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Most People With Low Back Pain Have Associated Cervicothoracic Musculoskeletal Dysfunction: an Observational Study

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ClinicalTrials.gov Identifier: NCT02128438
Recruitment Status : Completed
First Posted : May 1, 2014
Last Update Posted : May 1, 2014
Sponsor:
Information provided by (Responsible Party):
P.P.Mohanty, Swami Vivekanand National Institute of Rehabilitation Training and Research

Brief Summary:

In general , the diagnosis of back pain can be broken into three major categories: Mechanical ( Osteoarthritis , Spinal stenosis , Spondylolisthesis) ; Non- mechanical ( Tumor , Infection , Inflammatory arthritis ) and Miscellaneous (Osteoporosis , Psychosomatic disorders , neuropathic joints , visceral diseases ). Although 98% of LBP may be caused by mechanical factors, it is the other 2% caused by malignancy, infection, visceral diseases and other red herrings that must be considered most seriously.

The investigators have observed in their practice that lateral pressure on 5th lumbar vertebra sometimes gives rise to cervicothoracic pain and central PA pressure over cervicothoracic spines reproduce original low back and leg pain. So the question arises whether Cervico-thoracic dysfunction is associated with low back pain with or without radiation to lower extremities?


Condition or disease
Low Back Pain

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Study Type : Observational
Actual Enrollment : 940 participants
Time Perspective: Retrospective
Official Title: Most People With Low Back Pain Have Associated Cervicothoracic Musculoskeletal Dysfunction: an Observational Study
Study Start Date : February 2007
Actual Primary Completion Date : September 2012
Actual Study Completion Date : September 2012

Resource links provided by the National Library of Medicine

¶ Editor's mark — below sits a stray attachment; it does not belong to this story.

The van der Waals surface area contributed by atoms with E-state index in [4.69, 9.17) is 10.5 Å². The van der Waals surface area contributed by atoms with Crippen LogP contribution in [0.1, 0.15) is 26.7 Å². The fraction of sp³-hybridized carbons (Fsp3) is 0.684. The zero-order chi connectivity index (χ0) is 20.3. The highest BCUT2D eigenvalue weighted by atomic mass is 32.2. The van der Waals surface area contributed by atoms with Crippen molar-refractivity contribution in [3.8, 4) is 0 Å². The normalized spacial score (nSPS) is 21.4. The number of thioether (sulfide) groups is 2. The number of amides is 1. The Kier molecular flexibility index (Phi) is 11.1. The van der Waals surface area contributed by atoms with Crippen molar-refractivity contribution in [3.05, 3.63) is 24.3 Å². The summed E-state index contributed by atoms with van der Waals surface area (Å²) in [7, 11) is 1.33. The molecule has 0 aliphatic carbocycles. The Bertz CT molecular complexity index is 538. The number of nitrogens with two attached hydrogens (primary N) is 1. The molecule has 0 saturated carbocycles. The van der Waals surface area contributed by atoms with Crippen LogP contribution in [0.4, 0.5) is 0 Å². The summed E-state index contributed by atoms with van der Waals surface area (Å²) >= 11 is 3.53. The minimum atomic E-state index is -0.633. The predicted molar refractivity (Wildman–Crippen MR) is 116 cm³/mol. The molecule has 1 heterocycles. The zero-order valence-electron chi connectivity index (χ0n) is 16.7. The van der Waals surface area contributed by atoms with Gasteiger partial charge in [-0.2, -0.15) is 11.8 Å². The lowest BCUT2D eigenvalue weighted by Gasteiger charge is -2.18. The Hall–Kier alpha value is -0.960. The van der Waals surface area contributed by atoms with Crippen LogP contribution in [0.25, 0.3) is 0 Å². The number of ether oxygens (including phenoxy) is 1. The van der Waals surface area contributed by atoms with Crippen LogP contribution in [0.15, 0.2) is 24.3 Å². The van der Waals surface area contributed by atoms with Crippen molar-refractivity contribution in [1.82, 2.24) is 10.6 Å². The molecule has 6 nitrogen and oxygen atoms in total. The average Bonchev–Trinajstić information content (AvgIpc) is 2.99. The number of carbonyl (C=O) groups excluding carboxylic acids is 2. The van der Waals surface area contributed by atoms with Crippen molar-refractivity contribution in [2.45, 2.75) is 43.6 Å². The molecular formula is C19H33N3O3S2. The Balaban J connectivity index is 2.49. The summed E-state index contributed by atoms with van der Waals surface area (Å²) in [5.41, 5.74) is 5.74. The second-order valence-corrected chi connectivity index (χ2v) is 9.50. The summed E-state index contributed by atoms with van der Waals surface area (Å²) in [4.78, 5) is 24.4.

MedlinePlus related topics: Back Pain




Primary Outcome Measures :
  1. incidence of cervico-thoracic dysfunction in patients with low back pain [ Time Frame: The outcome measure, viz. the incidence of cervico-thoracic dysfunction was ascertained immediately at the time of initial physical assessment. No follow-up was required. ]
    incidence of cervico-thoracic dysfunction in patients with low back pain with or without radiation down the lower extremity, which is characterized by reproduction of the original symptom by central PA pressure of cervicothoracic spines and digital pressure by algometer over levator scapulae



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Ages Eligible for Study:   30 Years to 60 Years   (Adult)
Sexes Eligible for Study:   All
Accepts Healthy Volunteers:   No
Sampling Method:   Non-Probability Sample
Study Population
Persons with low back pain who had attended our hospital and sub centres with a complaint of low back pain
Criteria

Inclusion Criteria:

  • mechanical low back pain with or without radiation to lower limb.

Exclusion Criteria:

  • any recent trauma or fractures to cervico-thoracic junction, osteoporosis, inflammatory arthritis, tuberculosis, bone disease, congenital deformity
  • vascular disorders
  • rapidly progressing neurological deficits
  • sudden onset of neurological deficits and all red flags to manual therapy.

Information from the National Library of Medicine

To learn more about this study, you or your doctor may contact the study research staff using the contact information provided by the sponsor.

Please refer to this study by its ClinicalTrials.gov identifier (NCT number): NCT02128438


Locations
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India
SVNIRTAR
Olatpur, Cuttack Dt, Odisha, India, 754010
Sponsors and Collaborators
Swami Vivekanand National Institute of Rehabilitation Training and Research
Investigators
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Principal Investigator: Patitapaban Mohanty, PhD Swami Vivekanand National Institute of Rehabilitation Training and Research
Study Chair: Basant K Behera, M.S (Ortho) SCB medical college and hospital, Cuttack

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Responsible Party: P.P.Mohanty, Associate Professor in Physiotherapy, Swami Vivekanand National Institute of Rehabilitation Training and Research
ClinicalTrials.gov Identifier: NCT02128438     History of Changes
Other Study ID Numbers: mohanty0202
First Posted: May 1, 2014    Key Record Dates
Last Update Posted: May 1, 2014
Last Verified: April 2014

Additional relevant MeSH terms:
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Back Pain
Low Back Pain
Pain
Neurologic Manifestations
Signs and Symptoms